(Targa) School is in
Flying into St. John’s last night, it was clear why they call this place “The Rock.” The rugged, rocky terrain is broken up (linked together) by massive forests, thousands of tiny lakes and rivers flowing toward the jagged north Atlantic coast line. The postcard towns and tiny fishing villages appear as brightly-shining pearls under a setting sun on final approach.
Touching down at 5 minutes past 7 on to what is most likely the flattest bit of asphalt in the entire province, the guy next to me says, “Beautiful night to be landing here. First time?” Indeed it is, on both accounts. Of course, I’m not here for a vacation and, most of my sightseeing on this trip will be done at speed from the inside of the Kia Forte Koup Targa car.
That’s fine by me, but I must admit the butterflies have been floating around my body the past few weeks. Fortunately, they’re now starting to calm down after Jacques Deshaies and I have just finished the first day of Targa School.
The school is run by Open Road Motorsports and comes highly recommended for first-timers. We’ll be covering more 2,200 kilometres over five days on some of Canada’s most technical roads. Conditions will vary from dry to wet to soaked and there are more than a few hazards around each of the more than 5,000 corners we’ll take over the course of next week.
Some will be taken too slow. Others too fast. And, if we encounter a moose in the middle of the road, we’re told it’s best to stuff the car somewhere instead of having a flailing moose in the cockpit with us. Today’s class focused on the basics, which means navigation, communications and team work.
Some of this I did last year while training for the 2010 Targa (refer to article), however, Jacques (a race car driver and fellow journalist) and I have never even sat in the same car, let alone driven together in a rally car, until today.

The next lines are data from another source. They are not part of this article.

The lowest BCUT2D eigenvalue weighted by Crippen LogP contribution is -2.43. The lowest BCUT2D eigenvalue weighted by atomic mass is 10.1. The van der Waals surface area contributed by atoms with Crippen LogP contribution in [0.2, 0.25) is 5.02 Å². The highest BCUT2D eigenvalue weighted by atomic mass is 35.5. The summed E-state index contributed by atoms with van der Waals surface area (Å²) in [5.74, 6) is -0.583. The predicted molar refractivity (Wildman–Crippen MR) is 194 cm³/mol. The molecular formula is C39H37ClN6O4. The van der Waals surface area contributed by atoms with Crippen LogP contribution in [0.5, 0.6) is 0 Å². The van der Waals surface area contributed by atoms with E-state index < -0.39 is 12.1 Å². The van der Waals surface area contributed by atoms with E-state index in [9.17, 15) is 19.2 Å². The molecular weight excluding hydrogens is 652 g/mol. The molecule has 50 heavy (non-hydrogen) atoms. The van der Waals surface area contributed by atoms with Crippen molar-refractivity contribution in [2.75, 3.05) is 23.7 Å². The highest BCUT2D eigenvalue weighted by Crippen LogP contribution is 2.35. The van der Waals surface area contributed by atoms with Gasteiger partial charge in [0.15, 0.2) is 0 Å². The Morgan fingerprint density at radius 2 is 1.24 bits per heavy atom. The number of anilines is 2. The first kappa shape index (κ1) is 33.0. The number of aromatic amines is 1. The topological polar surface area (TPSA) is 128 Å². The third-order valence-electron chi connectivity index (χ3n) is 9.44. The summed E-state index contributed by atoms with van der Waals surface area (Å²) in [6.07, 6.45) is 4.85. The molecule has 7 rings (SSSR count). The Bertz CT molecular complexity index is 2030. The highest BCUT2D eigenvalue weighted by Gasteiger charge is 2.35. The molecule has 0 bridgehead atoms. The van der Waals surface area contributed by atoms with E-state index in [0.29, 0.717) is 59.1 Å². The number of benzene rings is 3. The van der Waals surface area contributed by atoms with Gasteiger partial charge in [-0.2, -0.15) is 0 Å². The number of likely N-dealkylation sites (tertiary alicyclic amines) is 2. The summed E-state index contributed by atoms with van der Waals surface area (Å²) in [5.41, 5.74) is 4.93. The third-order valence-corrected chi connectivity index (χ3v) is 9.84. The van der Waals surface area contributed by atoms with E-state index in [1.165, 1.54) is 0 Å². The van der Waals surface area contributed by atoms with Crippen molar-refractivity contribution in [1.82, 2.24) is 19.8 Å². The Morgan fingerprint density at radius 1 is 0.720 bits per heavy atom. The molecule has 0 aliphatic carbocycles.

Well, we finally got that chance as part of the course today. After calibrating and performing an odometer check using our Terratrip rally computer, we head out on to public roads and follow a route book that will be similar to what we’ll get at registration on Saturday.
It’s actually a TSD (time speed distance), which emphasizes pinpoint accuracy and precision timing and is what the Grand Touring category is all about. These guys have a ton of math to do and will have but a 10 second window to complete each stage in. Go under or over the allotted times and be penalized.
Our car, however, will run in the Targa category, which means we’ll basically be going as fast as we can safely go. We’ll be penalized for taking longer than the base times set out by the rally organizers. It won’t matter if we blow those times out of the water. In fact, along with finishing every stage and crossing the finish line next Friday, that’s our goal! Well, that and to have some fun, meet new friends and bask in the endless hospitality of the people of Newfoundland, who allow this crazy automotive adventure to take place every year.
[Originally published on Autonet.ca]